India and France have resumed their government-to-government negotiations on the 36 Rafale fighter aircraft deal today. The contract negotiation committee (CNC) of the defence ministry, headed by the Deputy Chief of Air Staff of the Indian Air Force (IAF) is meeting the French team, headed by a senior French government official and aided by a team from Dassault Aviation.
This is the second meeting between the two sides since India and France signed an Inter Government Agreement (IGA) during the visit of the French President Francois Hollande for the Republic Day. After the signing of the IGA, Hollande had explained that the deal could not be finalised as the two sides were still negotiating the final price for 36 fighters. Dassault Aviation had then issued a statement hoping that the negotiations would conclude within four weeks.
“We don’t expect the negotiations to continue for a year. It is not a never-ending process but there is no deadline. We have to get the best deal. Everything else has been agreed upon by both sides, we are in the final stretch of financial negotiations,” explained a top defence ministry official.
According to sources, the two sides are bargaining hard over the price of the French fighters, primarily due to the base price fixation, over which the annual inflation factor will be added. The French want the base price to be the 2007 bid price for 126 Rafale fighters while the Indians maintain that price is high.
The current deal of 36 fighters will have all of them being flown in a fly-away condition from France while there was a 50 per cent offset component in the old deal, which mandated that 108 of those fighters were to be made in India by HAL. The price of fly-away aircraft, Indian side argues, has to be lesser than the fighters made by HAL.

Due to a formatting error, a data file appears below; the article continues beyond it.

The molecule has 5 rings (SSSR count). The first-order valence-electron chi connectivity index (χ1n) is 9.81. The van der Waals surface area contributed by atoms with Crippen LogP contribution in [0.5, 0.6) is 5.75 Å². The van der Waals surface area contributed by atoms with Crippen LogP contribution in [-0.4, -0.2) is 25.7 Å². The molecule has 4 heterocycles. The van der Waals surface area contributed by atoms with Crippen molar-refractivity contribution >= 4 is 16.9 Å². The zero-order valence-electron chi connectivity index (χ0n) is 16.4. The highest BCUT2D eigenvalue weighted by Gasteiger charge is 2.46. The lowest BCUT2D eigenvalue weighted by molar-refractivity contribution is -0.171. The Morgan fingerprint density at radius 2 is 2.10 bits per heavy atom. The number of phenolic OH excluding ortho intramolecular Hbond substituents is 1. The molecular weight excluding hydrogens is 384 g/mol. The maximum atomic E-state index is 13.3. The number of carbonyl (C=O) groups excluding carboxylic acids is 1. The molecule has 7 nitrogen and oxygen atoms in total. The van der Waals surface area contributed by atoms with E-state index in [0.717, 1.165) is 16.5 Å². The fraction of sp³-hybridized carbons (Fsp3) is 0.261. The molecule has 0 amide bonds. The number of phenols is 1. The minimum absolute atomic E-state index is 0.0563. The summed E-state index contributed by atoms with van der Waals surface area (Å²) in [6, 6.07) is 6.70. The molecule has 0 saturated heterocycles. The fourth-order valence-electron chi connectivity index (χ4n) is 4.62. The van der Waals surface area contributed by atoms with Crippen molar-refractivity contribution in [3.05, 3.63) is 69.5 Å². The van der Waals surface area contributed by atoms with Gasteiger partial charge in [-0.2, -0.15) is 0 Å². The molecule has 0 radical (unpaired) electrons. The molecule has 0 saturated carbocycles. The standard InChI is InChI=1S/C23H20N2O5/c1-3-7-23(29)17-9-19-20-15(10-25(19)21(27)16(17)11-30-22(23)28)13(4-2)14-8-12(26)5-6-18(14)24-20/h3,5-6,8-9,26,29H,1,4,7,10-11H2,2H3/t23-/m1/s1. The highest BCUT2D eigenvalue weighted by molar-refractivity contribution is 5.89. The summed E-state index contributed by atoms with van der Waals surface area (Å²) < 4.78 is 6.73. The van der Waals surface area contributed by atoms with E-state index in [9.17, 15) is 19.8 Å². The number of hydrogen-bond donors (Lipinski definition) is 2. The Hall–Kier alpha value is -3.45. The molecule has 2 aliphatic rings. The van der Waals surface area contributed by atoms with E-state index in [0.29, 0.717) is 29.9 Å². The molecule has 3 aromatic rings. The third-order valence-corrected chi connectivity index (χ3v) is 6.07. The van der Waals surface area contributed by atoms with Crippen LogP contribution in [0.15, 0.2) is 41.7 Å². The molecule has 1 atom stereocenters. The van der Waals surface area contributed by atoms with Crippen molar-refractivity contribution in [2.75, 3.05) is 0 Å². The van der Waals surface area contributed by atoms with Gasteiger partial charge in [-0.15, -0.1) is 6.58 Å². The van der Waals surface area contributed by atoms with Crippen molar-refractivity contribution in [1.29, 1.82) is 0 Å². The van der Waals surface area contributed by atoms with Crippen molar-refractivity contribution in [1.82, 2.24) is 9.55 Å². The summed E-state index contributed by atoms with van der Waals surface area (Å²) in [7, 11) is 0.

The Indians are willing to pay around 7 billion USD for the 36 fighters while the French company is believed to be asking for one billion USD more. The deal includes air-to-air and air-to-ground missiles, bombs, training of pilots, and preparation of IAF base facilities for the aircraft.
The Indian Express had earlier reported that France’s offer to provide a ‘comfort letter’ instead of a sovereign bank guarantee for the deal has been rejected by the law ministry. If the ‘comfort letter’ is unacceptable, a sovereign guarantee will actually reduce Dassault’s cost. A bank guarantee would cost Dassault Aviation 3-4 per cent of its value, while a sovereign guarantee from the French government incurs no cost to the company.
IAF is currently authorised 42 fighter squadrons but has only 33 squadrons in its fleet. Acquisition of 36 Rafales will reduce IAF’s shortfall by two squadrons.
IAF had issued a tender for 126 Medium Multi Role Combat Aircraft (MMRCA) fighters in 2007, and at the end of the selection process in 2012, Rafale fighters were selected. Things got in a logjam when the price negotiations were taking place, and Defence Minister Manohar Parrikar later disclosed that his predecessor, AK Antony’s noting on the negotiations had ensured that the process gets stalled.
During Prime Minister Narendra Modi’s visit to Paris in April last year, India had announced its intention of buying 36 Rafale fighters from France in a government-to-government deal. A few days later, Parrikar announced that the old 126 fighter deal was dead and the 36 fighter deal will be a fresh acquisition. The two countries have been negotiating the 36 fighter deal since then.
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